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Closing Loopholes in the DVPO Statute

Keenan v. Keenan, 2022-NCCOA-554, No. COA21-579 (Aug. 16, 2022)

In August 2020, Plaintiff’s ex-husband came to Plaintiff’s house to cut her grass. Seems innocent enough, right? But Defendant ex-husband had a history of physically, verbally, and emotionally abusing Plaintiff, had been texting Plaintiff inappropriate things, had been told multiple times not to come to Plaintiff’s house, and wouldn’t leave even though Plaintiff told him to four times. That context makes the situation seem very different, doesn’t it? Plaintiff got so nervous about what Defendant might do that it gave her a panic attack, and she filed for a Domestic Violence Protective Order (DVPO). The DVPO was granted because the trial court found that Defendant placed “the aggrieved party or a member of [her] family or household in fear of imminent serious bodily injury or continued harassment, as defined in [N.C.G.S. §] 14-277.3A, that rises to such a level as to inflict substantial emotional distress.” (N.C.G.S. § 50B-1 (a)(2))

Defendant appealed, saying that one act wasn’t enough to put a person in fear of continued harassment, that the act had a legitimate purpose so it couldn’t count as harassment, and that the trial court erred in allowing two prior DVPOs to be presented during the hearing. The court found against Defendant on all three arguments.

1) A single act can be enough to put a person “in fear of… continued harassment.” Defendant argued that more than one act should be required to find harassment in DVPO cases because N.C.G.S. § 14-277.3A stalking cases require more than one act and the DVPO statute references the definition of harassment found in N.C.G.S. § 14-277.3A. That chapter does require more than one act, but the specific definition of harassment does not. The court ultimately found that since § 50B specifically named only the harassment definition, any other definitions in § 14-277.3A weren’t relevant, so Defendant’s single act was enough in this case.

2) An act that is done with a legitimate purpose doesn’t count as harassment. Defendant argued that he was cutting the lawn because it was overgrown, so he had a legitimate purpose of protecting his children’s health and safety. This is a question of fact, so the appeals court deferred to the trial court so long as there was evidence to support the trial court’s finding. Defendant’s knowledge that Plaintiff had already arranged for someone else to cut the lawn, his refusal to leave, and his prior behavior were all competent evidence for the trial court to find that Defendant was only mowing the lawn to torment Plaintiff.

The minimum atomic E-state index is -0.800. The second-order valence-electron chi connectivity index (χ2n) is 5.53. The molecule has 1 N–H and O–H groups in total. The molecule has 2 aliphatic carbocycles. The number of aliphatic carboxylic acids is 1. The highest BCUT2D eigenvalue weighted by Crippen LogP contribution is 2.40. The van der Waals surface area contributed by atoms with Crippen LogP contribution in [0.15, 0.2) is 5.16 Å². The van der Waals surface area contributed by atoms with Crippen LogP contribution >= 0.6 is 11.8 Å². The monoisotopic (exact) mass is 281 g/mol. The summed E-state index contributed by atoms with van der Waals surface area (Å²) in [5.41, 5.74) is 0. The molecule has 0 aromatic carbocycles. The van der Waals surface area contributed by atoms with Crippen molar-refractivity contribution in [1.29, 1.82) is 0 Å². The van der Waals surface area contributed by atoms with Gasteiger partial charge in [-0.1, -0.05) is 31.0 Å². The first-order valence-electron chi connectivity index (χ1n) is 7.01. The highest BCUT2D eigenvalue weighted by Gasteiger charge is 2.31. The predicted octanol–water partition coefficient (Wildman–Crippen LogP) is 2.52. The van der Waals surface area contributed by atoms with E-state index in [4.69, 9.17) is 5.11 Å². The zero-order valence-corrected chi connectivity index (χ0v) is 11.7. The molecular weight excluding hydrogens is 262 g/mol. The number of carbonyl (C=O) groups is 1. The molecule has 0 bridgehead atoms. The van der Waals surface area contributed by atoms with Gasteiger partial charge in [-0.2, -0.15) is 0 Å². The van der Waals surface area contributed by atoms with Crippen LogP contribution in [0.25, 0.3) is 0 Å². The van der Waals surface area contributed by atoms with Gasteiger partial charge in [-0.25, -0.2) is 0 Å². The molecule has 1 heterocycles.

3) A trial court can consider evidence of a prior DVPO alongside a current act if that DVPO meets the rules for “evidence of prior acts.” Evidence of prior acts can’t be used to show “conformity therewith,” or that since a defendant did something once they are more likely to do it again. But prior acts can be used to show other things, like motive, opportunity, or intent. The appeals court found that Plaintiff’s prior DVPO against Defendant had been used to show the context of why Defendant mowing Plaintiff’s lawn was enough to “inflict substantial emotional distress,” not to show “conformity therewith,” so it was appropriate for the trial court to consider it along with the current act of being on Plaintiff’s property without permission and refusing to leave.

The purpose of a DVPO is to protect victims of domestic violence. To require more than one act or let any made-up “purpose” count as legitimate would allow abusers to passive-aggressively weasel through loopholes by doing things like constantly passing by on the street (“sweeping”) while peering in windows or, as in this case, allowing victims of prior abuse like Plaintiff to be terrified by Defendant’s reminder of the abuse he had previously dished out. This case closed these loopholes and shored up the protections available to domestic violence victims.